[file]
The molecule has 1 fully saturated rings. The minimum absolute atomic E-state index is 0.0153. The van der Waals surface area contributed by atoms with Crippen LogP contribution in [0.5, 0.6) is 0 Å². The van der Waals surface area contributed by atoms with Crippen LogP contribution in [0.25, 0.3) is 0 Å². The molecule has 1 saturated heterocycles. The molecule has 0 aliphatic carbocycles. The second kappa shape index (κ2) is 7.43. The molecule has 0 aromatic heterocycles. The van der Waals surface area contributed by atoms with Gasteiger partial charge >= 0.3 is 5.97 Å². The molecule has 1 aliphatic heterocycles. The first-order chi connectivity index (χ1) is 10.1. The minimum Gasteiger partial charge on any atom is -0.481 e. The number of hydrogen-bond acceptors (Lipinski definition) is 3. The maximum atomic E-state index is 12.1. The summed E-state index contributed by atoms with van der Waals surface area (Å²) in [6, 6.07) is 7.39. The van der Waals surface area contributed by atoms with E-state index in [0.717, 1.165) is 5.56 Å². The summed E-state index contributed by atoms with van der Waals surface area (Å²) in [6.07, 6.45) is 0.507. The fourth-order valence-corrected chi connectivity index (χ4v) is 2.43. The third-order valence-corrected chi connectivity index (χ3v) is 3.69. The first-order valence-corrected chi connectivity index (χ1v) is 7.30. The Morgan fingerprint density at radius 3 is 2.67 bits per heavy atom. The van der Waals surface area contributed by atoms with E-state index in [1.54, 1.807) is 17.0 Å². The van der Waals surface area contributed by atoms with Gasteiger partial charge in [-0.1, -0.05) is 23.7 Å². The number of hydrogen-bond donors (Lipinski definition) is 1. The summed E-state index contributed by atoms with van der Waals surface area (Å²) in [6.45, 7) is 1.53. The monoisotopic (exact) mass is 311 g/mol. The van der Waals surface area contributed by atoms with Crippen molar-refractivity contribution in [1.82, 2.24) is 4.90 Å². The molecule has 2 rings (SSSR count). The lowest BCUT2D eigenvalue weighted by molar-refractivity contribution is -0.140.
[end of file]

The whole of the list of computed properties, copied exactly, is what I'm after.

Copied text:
The molecule has 1 fully saturated rings. The minimum absolute atomic E-state index is 0.0153. The van der Waals surface area contributed by atoms with Crippen LogP contribution in [0.5, 0.6) is 0 Å². The van der Waals surface area contributed by atoms with Crippen LogP contribution in [0.25, 0.3) is 0 Å². The molecule has 1 saturated heterocycles. The molecule has 0 aliphatic carbocycles. The second kappa shape index (κ2) is 7.43. The molecule has 0 aromatic heterocycles. The van der Waals surface area contributed by atoms with Gasteiger partial charge >= 0.3 is 5.97 Å². The molecule has 1 aliphatic heterocycles. The first-order chi connectivity index (χ1) is 10.1. The minimum Gasteiger partial charge on any atom is -0.481 e. The number of hydrogen-bond acceptors (Lipinski definition) is 3. The maximum atomic E-state index is 12.1. The summed E-state index contributed by atoms with van der Waals surface area (Å²) in [6, 6.07) is 7.39. The van der Waals surface area contributed by atoms with E-state index in [0.717, 1.165) is 5.56 Å². The summed E-state index contributed by atoms with van der Waals surface area (Å²) in [6.07, 6.45) is 0.507. The fourth-order valence-corrected chi connectivity index (χ4v) is 2.43. The third-order valence-corrected chi connectivity index (χ3v) is 3.69. The first-order valence-corrected chi connectivity index (χ1v) is 7.30. The Morgan fingerprint density at radius 3 is 2.67 bits per heavy atom. The van der Waals surface area contributed by atoms with E-state index in [1.54, 1.807) is 17.0 Å². The van der Waals surface area contributed by atoms with Gasteiger partial charge in [-0.1, -0.05) is 23.7 Å². The number of hydrogen-bond donors (Lipinski definition) is 1. The summed E-state index contributed by atoms with van der Waals surface area (Å²) in [6.45, 7) is 1.53. The monoisotopic (exact) mass is 311 g/mol. The van der Waals surface area contributed by atoms with Crippen molar-refractivity contribution in [1.82, 2.24) is 4.90 Å². The molecule has 2 rings (SSSR count). The lowest BCUT2D eigenvalue weighted by molar-refractivity contribution is -0.140.